Mexico-based David Martínez Ramos, founding partner and lead architect of Práctica Arquitectura has designed a bungalow in the historic centre of San Pedro Garza in Monterrey, Mexico. This arresting home for a single-family is constructed on a very narrow plot, which measures five metres by 20 metres. The home reimagines what a narrow bungalow can look like and offers its residents an indoor-outdoor living experience. The home, which has pockets of greenery, is a serene sanctuary that provides unobstructed views of the neighbouring mountains from its roof.
“The clients who commissioned the project were deeply drawn to the location of the house. They had a strong desire to feel a sense of ownership over their living space, and to experience a connection to the area that they had not found in any of their previous residences. However, the plot of land they had to work with was very small, measuring only five by 20 metres, which made it a challenging task to incorporate all their requirements. Nevertheless, the design scheme was developed to make the most of the available space,” says Martínez Ramos.
Known as Casa Ederlezi, the concrete walls of the home were covered with a reddish coating to give it a unique personality and to unify its varied spaces. Ederlezi is the name of the celebration that marks the beginning of spring in the Balkans and Turkey. The pigmented concrete coating was chosen as it drew inspiration from the vibrant colours found in the Balkans, evoking memories of the clients’ travels in that region. While the layout of the home consists of a sequence of square-shaped spaces, the built form is animated by crisscrossing steps, platforms, overlapping gates, and a zigzag profile on the facade created along the slope of the exterior staircases. The home’s outer wall meets the city’s heritage conservation restrictions and offers privacy as well.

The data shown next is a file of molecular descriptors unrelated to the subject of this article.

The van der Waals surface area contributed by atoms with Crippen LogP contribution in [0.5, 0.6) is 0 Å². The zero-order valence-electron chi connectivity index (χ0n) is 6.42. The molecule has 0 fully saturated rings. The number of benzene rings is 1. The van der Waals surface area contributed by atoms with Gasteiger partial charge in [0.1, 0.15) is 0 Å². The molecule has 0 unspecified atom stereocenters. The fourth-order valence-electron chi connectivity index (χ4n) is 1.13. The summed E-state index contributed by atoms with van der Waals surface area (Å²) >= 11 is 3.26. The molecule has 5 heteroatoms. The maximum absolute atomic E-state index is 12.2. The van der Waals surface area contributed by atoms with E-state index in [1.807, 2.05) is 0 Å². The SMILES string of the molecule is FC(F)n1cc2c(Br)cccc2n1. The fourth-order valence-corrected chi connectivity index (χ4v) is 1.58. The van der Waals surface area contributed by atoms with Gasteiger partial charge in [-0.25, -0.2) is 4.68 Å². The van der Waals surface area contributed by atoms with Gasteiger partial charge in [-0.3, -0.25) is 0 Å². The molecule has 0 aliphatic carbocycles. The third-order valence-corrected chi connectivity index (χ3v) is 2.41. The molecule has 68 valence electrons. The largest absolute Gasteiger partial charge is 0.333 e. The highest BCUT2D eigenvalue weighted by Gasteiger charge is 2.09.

Important to the design of Casa Ederlezi is a series of interconnecting gardens that run through the entire length of the property. By using these outdoor spaces to divide the house into different zones, it was possible to create an open and inviting atmosphere that would provide the clients with a sense of connectedness and harmony. The bungalow features a central courtyard that divides it into two distinct volumes. The first volume, which faces the street, comprises the entrance hall, the garage, a double-height guest room with a mezzanine, and a rooftop terrace. At the rear, the second volume houses the living room, dining room and kitchen, a blue patio that marks the edge of the property, and the primary bedroom that opens to a landscaped terrace. “The contrast between the greenery of the vegetation with the red tones of the walls, the tezontle in the garden and the doors, seeks to perpetuate the warmth and movement of that season of awakening. It emulates memories of the desert and Mediterranean landscapes present in conversations with clients during the design process. From the particularity of its volumetrics and the mysteries and surprises that define its paths, the personality of the house is constructed, deeply similar, but also different from its context,” Martínez Ramos explains.
Casa Ederlezi reimagines how we inhabit residential spaces. Rather than a typical box-like structure that accommodates spaces within, the house is divided into two pavilions based on the priority of habitability, with gardens and patios linking the spaces. This layout creates a sense of awe and spaciousness despite the house’s small footprint. Additionally, given that the façade primarily had to be closed off due to building restrictions, the essence of the home had to come from within the house itself. The interior design of Casa Ederlezi is minimal, populated with arresting reddish rooms, patios, and landscaped spaces that invite residents to take a pause amidst nature.
Casa Ederlezi also exhibits biophilic design elements. The home uses renewable energy and houses lush green spaces. “The project featured important active and passive sustainable systems to mitigate environmental effects. As for the former, it has solar panels and rainwater harvesting systems to reduce resource consumption. As for the latter, the green terraces, together with cross ventilation, help to regulate thermal incidence, generate oxygen-producing spaces and encourage the use of vegetation in an area marked by a lack of parks. This last element is especially important in a city like Monterrey with summer temperatures of around 40 degrees Celsius,” concludes Martínez Ramos.